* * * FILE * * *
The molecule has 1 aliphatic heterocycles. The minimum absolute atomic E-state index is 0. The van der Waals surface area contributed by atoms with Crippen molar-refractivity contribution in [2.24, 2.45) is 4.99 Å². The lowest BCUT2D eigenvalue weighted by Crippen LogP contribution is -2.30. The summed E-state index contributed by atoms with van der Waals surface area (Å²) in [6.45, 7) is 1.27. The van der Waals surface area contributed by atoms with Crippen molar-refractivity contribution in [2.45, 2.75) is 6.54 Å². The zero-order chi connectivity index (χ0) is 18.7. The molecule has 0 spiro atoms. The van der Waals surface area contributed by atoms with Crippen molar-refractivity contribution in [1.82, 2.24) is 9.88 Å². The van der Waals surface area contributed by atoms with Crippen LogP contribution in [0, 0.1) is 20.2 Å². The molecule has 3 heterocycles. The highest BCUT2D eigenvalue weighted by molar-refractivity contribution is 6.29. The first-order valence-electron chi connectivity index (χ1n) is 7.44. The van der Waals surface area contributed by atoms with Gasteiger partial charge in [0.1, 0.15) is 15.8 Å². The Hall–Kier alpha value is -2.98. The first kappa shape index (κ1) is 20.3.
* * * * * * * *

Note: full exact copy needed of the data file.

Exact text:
The molecule has 1 aliphatic heterocycles. The minimum absolute atomic E-state index is 0. The van der Waals surface area contributed by atoms with Crippen molar-refractivity contribution in [2.24, 2.45) is 4.99 Å². The lowest BCUT2D eigenvalue weighted by Crippen LogP contribution is -2.30. The summed E-state index contributed by atoms with van der Waals surface area (Å²) in [6.45, 7) is 1.27. The van der Waals surface area contributed by atoms with Crippen molar-refractivity contribution in [2.45, 2.75) is 6.54 Å². The zero-order chi connectivity index (χ0) is 18.7. The molecule has 0 spiro atoms. The van der Waals surface area contributed by atoms with Crippen molar-refractivity contribution in [1.82, 2.24) is 9.88 Å². The van der Waals surface area contributed by atoms with Crippen LogP contribution in [0, 0.1) is 20.2 Å². The molecule has 3 heterocycles. The highest BCUT2D eigenvalue weighted by molar-refractivity contribution is 6.29. The first-order valence-electron chi connectivity index (χ1n) is 7.44. The van der Waals surface area contributed by atoms with Gasteiger partial charge in [0.1, 0.15) is 15.8 Å². The Hall–Kier alpha value is -2.98. The first kappa shape index (κ1) is 20.3.